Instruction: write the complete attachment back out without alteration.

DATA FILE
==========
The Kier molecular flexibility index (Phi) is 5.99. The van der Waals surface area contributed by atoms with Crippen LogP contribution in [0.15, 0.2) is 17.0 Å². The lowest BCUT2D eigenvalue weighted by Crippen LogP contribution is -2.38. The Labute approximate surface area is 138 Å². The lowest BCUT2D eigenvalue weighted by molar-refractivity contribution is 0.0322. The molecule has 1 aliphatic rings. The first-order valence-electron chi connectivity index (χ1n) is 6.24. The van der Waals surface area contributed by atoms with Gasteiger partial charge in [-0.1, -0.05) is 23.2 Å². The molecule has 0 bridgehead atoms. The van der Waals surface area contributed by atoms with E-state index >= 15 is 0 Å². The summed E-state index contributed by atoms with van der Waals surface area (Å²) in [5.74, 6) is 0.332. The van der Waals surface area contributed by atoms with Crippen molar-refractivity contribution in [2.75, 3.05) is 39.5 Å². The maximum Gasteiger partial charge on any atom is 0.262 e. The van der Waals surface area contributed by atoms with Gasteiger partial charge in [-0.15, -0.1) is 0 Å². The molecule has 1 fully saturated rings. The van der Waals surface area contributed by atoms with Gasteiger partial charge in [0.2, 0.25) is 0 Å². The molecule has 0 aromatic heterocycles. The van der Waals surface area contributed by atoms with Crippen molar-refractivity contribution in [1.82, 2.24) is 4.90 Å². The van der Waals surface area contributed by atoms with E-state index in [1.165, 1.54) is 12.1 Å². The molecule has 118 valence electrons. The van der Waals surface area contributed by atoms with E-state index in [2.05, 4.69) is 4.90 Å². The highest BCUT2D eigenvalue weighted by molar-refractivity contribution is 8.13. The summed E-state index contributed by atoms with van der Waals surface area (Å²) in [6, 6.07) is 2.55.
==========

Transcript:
The Kier molecular flexibility index (Phi) is 5.99. The van der Waals surface area contributed by atoms with Crippen LogP contribution in [0.15, 0.2) is 17.0 Å². The lowest BCUT2D eigenvalue weighted by Crippen LogP contribution is -2.38. The Labute approximate surface area is 138 Å². The lowest BCUT2D eigenvalue weighted by molar-refractivity contribution is 0.0322. The molecule has 1 aliphatic rings. The first-order valence-electron chi connectivity index (χ1n) is 6.24. The van der Waals surface area contributed by atoms with Gasteiger partial charge in [-0.1, -0.05) is 23.2 Å². The molecule has 0 bridgehead atoms. The van der Waals surface area contributed by atoms with E-state index >= 15 is 0 Å². The summed E-state index contributed by atoms with van der Waals surface area (Å²) in [5.74, 6) is 0.332. The van der Waals surface area contributed by atoms with Crippen molar-refractivity contribution in [2.75, 3.05) is 39.5 Å². The maximum Gasteiger partial charge on any atom is 0.262 e. The van der Waals surface area contributed by atoms with Gasteiger partial charge in [-0.15, -0.1) is 0 Å². The molecule has 1 fully saturated rings. The van der Waals surface area contributed by atoms with Gasteiger partial charge in [0.2, 0.25) is 0 Å². The molecule has 0 aromatic heterocycles. The van der Waals surface area contributed by atoms with Crippen molar-refractivity contribution in [1.82, 2.24) is 4.90 Å². The van der Waals surface area contributed by atoms with E-state index in [1.165, 1.54) is 12.1 Å². The molecule has 118 valence electrons. The van der Waals surface area contributed by atoms with E-state index in [2.05, 4.69) is 4.90 Å². The highest BCUT2D eigenvalue weighted by molar-refractivity contribution is 8.13. The summed E-state index contributed by atoms with van der Waals surface area (Å²) in [6, 6.07) is 2.55.